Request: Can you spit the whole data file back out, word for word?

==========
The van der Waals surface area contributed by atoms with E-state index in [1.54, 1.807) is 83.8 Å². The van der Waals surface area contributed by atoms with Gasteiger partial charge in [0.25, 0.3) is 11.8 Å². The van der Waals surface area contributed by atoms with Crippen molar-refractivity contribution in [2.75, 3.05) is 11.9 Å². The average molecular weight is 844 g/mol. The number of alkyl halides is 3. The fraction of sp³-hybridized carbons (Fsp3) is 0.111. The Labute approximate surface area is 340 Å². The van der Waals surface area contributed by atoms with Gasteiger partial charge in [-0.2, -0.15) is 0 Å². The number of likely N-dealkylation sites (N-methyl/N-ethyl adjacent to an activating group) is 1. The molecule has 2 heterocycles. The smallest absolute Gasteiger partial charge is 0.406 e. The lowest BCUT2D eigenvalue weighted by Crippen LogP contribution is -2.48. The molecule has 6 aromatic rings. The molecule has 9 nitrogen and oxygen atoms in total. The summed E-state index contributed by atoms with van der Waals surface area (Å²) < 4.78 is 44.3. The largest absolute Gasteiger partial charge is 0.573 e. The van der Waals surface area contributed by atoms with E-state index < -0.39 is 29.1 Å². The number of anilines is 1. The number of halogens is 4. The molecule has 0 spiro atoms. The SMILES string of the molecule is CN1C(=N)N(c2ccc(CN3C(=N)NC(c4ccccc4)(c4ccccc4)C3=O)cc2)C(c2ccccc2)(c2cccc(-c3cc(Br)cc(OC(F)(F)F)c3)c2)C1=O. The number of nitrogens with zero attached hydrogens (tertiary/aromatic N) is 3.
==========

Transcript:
The van der Waals surface area contributed by atoms with E-state index in [1.54, 1.807) is 83.8 Å². The van der Waals surface area contributed by atoms with Gasteiger partial charge in [0.25, 0.3) is 11.8 Å². The van der Waals surface area contributed by atoms with Crippen molar-refractivity contribution in [2.75, 3.05) is 11.9 Å². The average molecular weight is 844 g/mol. The number of alkyl halides is 3. The fraction of sp³-hybridized carbons (Fsp3) is 0.111. The Labute approximate surface area is 340 Å². The van der Waals surface area contributed by atoms with Gasteiger partial charge in [-0.2, -0.15) is 0 Å². The number of likely N-dealkylation sites (N-methyl/N-ethyl adjacent to an activating group) is 1. The molecule has 2 heterocycles. The smallest absolute Gasteiger partial charge is 0.406 e. The lowest BCUT2D eigenvalue weighted by Crippen LogP contribution is -2.48. The molecule has 6 aromatic rings. The molecule has 9 nitrogen and oxygen atoms in total. The summed E-state index contributed by atoms with van der Waals surface area (Å²) < 4.78 is 44.3. The largest absolute Gasteiger partial charge is 0.573 e. The van der Waals surface area contributed by atoms with E-state index < -0.39 is 29.1 Å². The number of anilines is 1. The number of halogens is 4. The molecule has 0 spiro atoms. The SMILES string of the molecule is CN1C(=N)N(c2ccc(CN3C(=N)NC(c4ccccc4)(c4ccccc4)C3=O)cc2)C(c2ccccc2)(c2cccc(-c3cc(Br)cc(OC(F)(F)F)c3)c2)C1=O. The number of nitrogens with zero attached hydrogens (tertiary/aromatic N) is 3.